Be especially careful about hotels in certain neighborhoods that offer prices that seem too good to be true. Try to avoid renting anything in the Tenderloin, the South of Market (SOMA) areas between Van Ness Avenue and Fourth Street and Market Street south to Bryant Street, parts of the Mission District, and some areas in the Haight/Panhandle neighborhoods. These are tough neighborhoods with some of the city’s higher crime rates, and it’s safer to look elsewhere.
Best bets for hotels are found in the north Van Ness Avenue areas of Polk Gulch and Russian Hill and along Lombard Street in The Marina. This area is rich with nice, affordable hotels in safe locations that are within walking distance of Crissy Field, Ghirardelli Square, Aquatic Park, and public transportation.
Airbnb rentals give visitors a unique opportunity to experience San Francisco like a local. While superhosts with the highest ratings can charge as little as $75 to $100 per night, fees and taxes can increase the total bill, so go over the fine details first.
Be sure to read online reviews before reserving, checking for information about the neighborhood and available parking. And always review a map, so you don’t pick a place that’s far from the popular destinations. Quiet neighborhoods like the Marina, the Castro, Noe Valley, and Russian Hill are all good places to start your search.
San Francisco has its share of trendy, high-end restaurants, and many visitors come specifically to experience the city’s unique culinary scene. But for others, dining at just one or two of the city’s 4-star restaurants can be a serious budget breaker. In a city that offers such a vibrant and diverse food scene, there’s no need to spend a fortune on pricey four-stars when you can find excellent cheap eats all over the city.
If down-home Mexican is your thing, you’ll find no shortage of excellent Latino food in the Mission District. Of course, Chinatown is a bastion for authentic Chinese food, but Asian foodies will flip at the cheap and yummy Thai, Vietnamese, Japanese, and Filipino restaurants all over the city.
Want real Italian? Two words: North Beach. Plus, the city’s exciting and growing food truck scene expands the culinary possibilities. Best of all, you won’t have to shell out a fortune for any of it.
So do your research first and make a list of places that appeal to you and your budget. YouTube is a great place to see vlogger reviews of cheap eats restaurants, and Yelp.com can help you go even deeper with reviews and tagging places of interest. Who knows? You might just find a paella dinner at a lively Spanish joint in the Mission to be the most enjoyable dining experience you’ve had in a long time.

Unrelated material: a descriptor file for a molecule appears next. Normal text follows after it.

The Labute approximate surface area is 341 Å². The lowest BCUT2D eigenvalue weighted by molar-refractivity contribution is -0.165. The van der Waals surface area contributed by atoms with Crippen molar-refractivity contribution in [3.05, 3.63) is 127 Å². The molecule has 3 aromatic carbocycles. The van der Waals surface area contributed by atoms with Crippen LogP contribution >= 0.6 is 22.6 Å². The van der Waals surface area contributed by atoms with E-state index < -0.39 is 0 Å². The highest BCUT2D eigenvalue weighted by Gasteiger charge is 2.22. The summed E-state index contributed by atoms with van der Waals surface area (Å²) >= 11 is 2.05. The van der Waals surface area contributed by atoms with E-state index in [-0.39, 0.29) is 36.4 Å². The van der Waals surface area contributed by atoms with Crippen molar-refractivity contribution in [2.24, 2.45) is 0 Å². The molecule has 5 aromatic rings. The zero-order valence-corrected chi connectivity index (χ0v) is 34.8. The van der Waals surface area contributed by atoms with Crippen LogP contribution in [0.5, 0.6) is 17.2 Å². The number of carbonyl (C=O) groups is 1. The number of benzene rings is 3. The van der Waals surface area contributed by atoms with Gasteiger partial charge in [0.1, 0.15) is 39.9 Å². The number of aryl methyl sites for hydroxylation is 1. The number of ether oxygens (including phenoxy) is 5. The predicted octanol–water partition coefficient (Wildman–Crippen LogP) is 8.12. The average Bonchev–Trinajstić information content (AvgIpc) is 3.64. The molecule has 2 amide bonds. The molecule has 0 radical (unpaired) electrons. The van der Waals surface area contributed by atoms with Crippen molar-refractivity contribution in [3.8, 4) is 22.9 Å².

Touristy Stuff and Sightseeing
Daily tourist activities, including admission tickets to museums and attractions, day bus or ferry tours, and other sightseeing expenses can typically cost an average of $37-50 per person. But there are so many fun, free activities to do in the city that you can enjoy a full day of activities without spending a cent on admissions.
Walking across the Golden Gate Bridge, taking in the views from the Twin Peaks Overlook, exploring the retro charm of Musée Mécanique, visiting the historic Ferry Building, hiking the San Francisco Crosstown Trail, strolling along The Embarcadero at night, or merely exploring Chinatown, The Fillmore, or any of San Francisco’s interesting neighborhoods or city parks, won’t cost a thing.
Into free art? Check out the Osher Sculpture Garden at the DeYoung Museum, the stunning New Deal-era murals on the first floor of Coit Tower, the often-provocative, ever-changing street art that decorates Clarion Alley in the Mission District, or simply take in the many independent art galleries in Union Square. As well, most of the city’s museums feature a free admission day. Visit their websites for specific dates and times.
The San Francisco City PASS is a great way to experience many of the city’s great sites for one low cost. It includes admission to various attractions, a San Francisco Bay Cruise, and a seven-day Muni pass, which will give you unlimited rides on cable cars, historic trolleys, and other city public transportation. The Go San Francisco card also offers packages and discounts on passes and admissions.
With a little smart planning and a lot of research, having a blast in San Francisco can be as affordable as it is fun. Those who take the time to uncover all the free activities the city has to offer beforehand will be rewarded not only in money saved but with rich cultural experiences going deeper always reveals. And where better to do that than in “everyone’s favorite city?“